Design and create a comprehensive Wisconsin Power of Attorney (POA) tailored to your needs and state’s requirements with the help of step-by-step guidance and expert customizable forms.
Last Update July 26th, 2021
Types of Power of Attorney in Wisconsin
Before starting a Wisconsin Power of Attorney it is critical to know what type of POA to create. There are many different varieties of these legal instruments and each grants different kinds of powers from a Principal to an Agent or Attorney-in-Fact.
The most common variants available in WI include the following examples:
Durable: Durable Power of Attorney documents are invaluable tools for individuals planning how their estate will be managed in their old age, or in the event of sudden illness or disability. They allow the Agent to act for the Principal even if they become incapacitated.
General: A General Power of Attorney form permits an Attorney-in-Fact to perform a number of financial and legal tasks for their Principal. General POAs can operate over a long period of time, although they cease to be effective if the appointing authority becomes incapacitated.
Limited: A Limited Power of Attorney allows a Principal to grant time-limited powers to an Agent. This is usually to allow the Agent to complete a one-off task such as signing a contract.
Medical: Medical Power of Attorney is a durable form of POA that allows a Principal to appoint a person to make medical decisions for them if they become incapacitated
Real Estate: Real Estate POAs are specially tailored documents that let Principals grant powers to an Agent for the purposes of managing real estate.
DMV: A DMV POA is a kind of Vehicle Power of Attorney that gives an Agent the authority to transfer ownership of a car or motorbike belonging to the Principal and to manage other issues related to cars and other motor vehicles.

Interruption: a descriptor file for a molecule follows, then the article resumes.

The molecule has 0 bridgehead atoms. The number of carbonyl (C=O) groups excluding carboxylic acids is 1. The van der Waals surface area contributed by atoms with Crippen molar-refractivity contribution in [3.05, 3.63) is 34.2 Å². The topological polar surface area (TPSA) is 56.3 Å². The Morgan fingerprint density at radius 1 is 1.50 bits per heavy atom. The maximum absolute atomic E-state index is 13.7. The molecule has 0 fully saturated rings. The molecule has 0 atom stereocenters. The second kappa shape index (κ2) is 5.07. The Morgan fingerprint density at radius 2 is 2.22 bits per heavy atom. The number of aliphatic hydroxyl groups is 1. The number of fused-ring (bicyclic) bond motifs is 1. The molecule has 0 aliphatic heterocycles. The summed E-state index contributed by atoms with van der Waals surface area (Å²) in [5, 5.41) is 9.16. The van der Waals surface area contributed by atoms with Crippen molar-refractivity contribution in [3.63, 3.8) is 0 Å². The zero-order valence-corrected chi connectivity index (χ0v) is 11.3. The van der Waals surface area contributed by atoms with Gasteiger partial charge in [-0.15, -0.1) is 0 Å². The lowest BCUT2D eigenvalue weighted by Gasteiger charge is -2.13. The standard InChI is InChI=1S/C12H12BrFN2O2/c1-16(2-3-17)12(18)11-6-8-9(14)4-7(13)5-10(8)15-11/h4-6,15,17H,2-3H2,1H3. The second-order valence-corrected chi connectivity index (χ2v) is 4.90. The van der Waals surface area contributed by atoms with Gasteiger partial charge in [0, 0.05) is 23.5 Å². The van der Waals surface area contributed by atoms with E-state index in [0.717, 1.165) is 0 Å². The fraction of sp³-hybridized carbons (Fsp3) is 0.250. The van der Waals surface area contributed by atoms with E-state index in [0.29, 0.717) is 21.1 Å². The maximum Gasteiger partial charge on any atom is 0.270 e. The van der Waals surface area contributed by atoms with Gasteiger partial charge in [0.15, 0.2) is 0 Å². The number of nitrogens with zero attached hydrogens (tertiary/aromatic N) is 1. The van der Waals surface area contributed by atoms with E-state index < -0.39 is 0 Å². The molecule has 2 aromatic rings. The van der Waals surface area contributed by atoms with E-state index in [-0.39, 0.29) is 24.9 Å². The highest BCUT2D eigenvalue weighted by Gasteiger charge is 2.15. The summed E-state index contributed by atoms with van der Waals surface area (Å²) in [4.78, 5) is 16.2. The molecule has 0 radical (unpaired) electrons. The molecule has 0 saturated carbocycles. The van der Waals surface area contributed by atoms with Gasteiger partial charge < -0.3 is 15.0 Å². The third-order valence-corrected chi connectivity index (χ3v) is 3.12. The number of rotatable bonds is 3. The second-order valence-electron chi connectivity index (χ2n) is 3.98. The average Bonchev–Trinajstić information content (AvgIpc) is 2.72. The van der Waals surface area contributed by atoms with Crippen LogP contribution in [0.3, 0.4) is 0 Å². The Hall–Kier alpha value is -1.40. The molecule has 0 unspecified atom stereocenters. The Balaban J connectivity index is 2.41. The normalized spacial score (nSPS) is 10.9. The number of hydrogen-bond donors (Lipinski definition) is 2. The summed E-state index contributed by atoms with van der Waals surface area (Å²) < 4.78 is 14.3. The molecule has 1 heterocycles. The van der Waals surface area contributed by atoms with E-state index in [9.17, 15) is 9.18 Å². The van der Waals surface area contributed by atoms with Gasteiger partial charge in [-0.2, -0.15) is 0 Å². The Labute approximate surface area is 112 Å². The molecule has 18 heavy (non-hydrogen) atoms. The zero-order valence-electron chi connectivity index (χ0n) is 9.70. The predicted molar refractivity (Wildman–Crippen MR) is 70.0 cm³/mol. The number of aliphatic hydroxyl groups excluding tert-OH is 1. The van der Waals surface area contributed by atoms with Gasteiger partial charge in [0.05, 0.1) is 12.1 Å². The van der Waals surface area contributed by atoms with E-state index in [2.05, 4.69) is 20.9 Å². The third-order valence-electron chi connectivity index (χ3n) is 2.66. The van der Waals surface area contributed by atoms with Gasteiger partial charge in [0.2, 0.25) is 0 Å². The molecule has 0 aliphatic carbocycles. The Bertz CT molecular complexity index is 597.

Springing: A springing Power of Attorney is a legal instrument that allows you to appoint and give authority to an Agent when certain criteria are met and specific events occur. These will normally become active when the Principal becomes incapacitated and unable to act for themselves.
Minor Child Power of Attorney: This variety of Power of Attorney allows a Principal to appoint an Agent to take on their legal parental rights for a limited period of time. This could be for work reasons, deployment in the military, or due to an illness.
Tax: A Tax Power of Attorney form enables you to grant authority to an agent to represent you before Wisconsin’s tax office.
How to Get a Power of Attorney in Wisconsin
There are a few ways to get a Power of Attorney in Wisconsin. This gives you 2 specific options to choose from:
Get it online: You can get a complete Wisconsin Power of Attorney document using our online legal form maker. This will walk you step-by-step through the information you’ll need to add and help you make a legally compliant document.
Go to a lawyer: You can hire a lawyer to draw up a Power of Attorney form for you in Wisconsin. However, this is often a more costly process and will often take longer to complete.